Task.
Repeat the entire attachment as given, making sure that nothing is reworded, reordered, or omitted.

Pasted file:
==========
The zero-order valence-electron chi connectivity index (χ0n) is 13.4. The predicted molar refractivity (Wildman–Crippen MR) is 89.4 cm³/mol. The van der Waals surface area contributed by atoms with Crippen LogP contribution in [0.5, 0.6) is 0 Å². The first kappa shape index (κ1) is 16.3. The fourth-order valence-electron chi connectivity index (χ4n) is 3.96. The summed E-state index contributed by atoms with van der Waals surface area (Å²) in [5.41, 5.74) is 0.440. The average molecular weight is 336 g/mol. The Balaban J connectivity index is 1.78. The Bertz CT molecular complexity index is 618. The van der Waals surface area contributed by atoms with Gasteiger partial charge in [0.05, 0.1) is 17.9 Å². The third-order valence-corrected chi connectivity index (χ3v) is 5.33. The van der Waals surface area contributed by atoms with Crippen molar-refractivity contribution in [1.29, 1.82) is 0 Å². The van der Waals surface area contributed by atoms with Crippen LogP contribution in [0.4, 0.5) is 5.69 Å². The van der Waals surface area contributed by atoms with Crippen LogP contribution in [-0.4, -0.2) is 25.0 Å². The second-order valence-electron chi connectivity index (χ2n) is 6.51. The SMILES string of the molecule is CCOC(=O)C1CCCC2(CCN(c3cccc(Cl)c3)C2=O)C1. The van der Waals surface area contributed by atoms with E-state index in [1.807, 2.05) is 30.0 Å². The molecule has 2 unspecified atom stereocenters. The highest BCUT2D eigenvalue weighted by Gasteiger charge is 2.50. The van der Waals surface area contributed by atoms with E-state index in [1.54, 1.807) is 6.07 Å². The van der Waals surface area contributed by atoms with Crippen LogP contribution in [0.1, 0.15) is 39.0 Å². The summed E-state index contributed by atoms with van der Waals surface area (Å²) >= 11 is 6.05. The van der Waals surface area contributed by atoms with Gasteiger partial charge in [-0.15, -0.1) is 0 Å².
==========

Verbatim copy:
The zero-order valence-electron chi connectivity index (χ0n) is 13.4. The predicted molar refractivity (Wildman–Crippen MR) is 89.4 cm³/mol. The van der Waals surface area contributed by atoms with Crippen LogP contribution in [0.5, 0.6) is 0 Å². The first kappa shape index (κ1) is 16.3. The fourth-order valence-electron chi connectivity index (χ4n) is 3.96. The summed E-state index contributed by atoms with van der Waals surface area (Å²) in [5.41, 5.74) is 0.440. The average molecular weight is 336 g/mol. The Balaban J connectivity index is 1.78. The Bertz CT molecular complexity index is 618. The van der Waals surface area contributed by atoms with Gasteiger partial charge in [0.05, 0.1) is 17.9 Å². The third-order valence-corrected chi connectivity index (χ3v) is 5.33. The van der Waals surface area contributed by atoms with Crippen molar-refractivity contribution in [1.29, 1.82) is 0 Å². The van der Waals surface area contributed by atoms with Crippen LogP contribution in [0.4, 0.5) is 5.69 Å². The van der Waals surface area contributed by atoms with Crippen LogP contribution in [-0.4, -0.2) is 25.0 Å². The second-order valence-electron chi connectivity index (χ2n) is 6.51. The SMILES string of the molecule is CCOC(=O)C1CCCC2(CCN(c3cccc(Cl)c3)C2=O)C1. The van der Waals surface area contributed by atoms with E-state index in [1.807, 2.05) is 30.0 Å². The molecule has 2 unspecified atom stereocenters. The highest BCUT2D eigenvalue weighted by Gasteiger charge is 2.50. The van der Waals surface area contributed by atoms with E-state index in [1.54, 1.807) is 6.07 Å². The van der Waals surface area contributed by atoms with Crippen LogP contribution in [0.1, 0.15) is 39.0 Å². The summed E-state index contributed by atoms with van der Waals surface area (Å²) >= 11 is 6.05. The van der Waals surface area contributed by atoms with Gasteiger partial charge in [-0.15, -0.1) is 0 Å².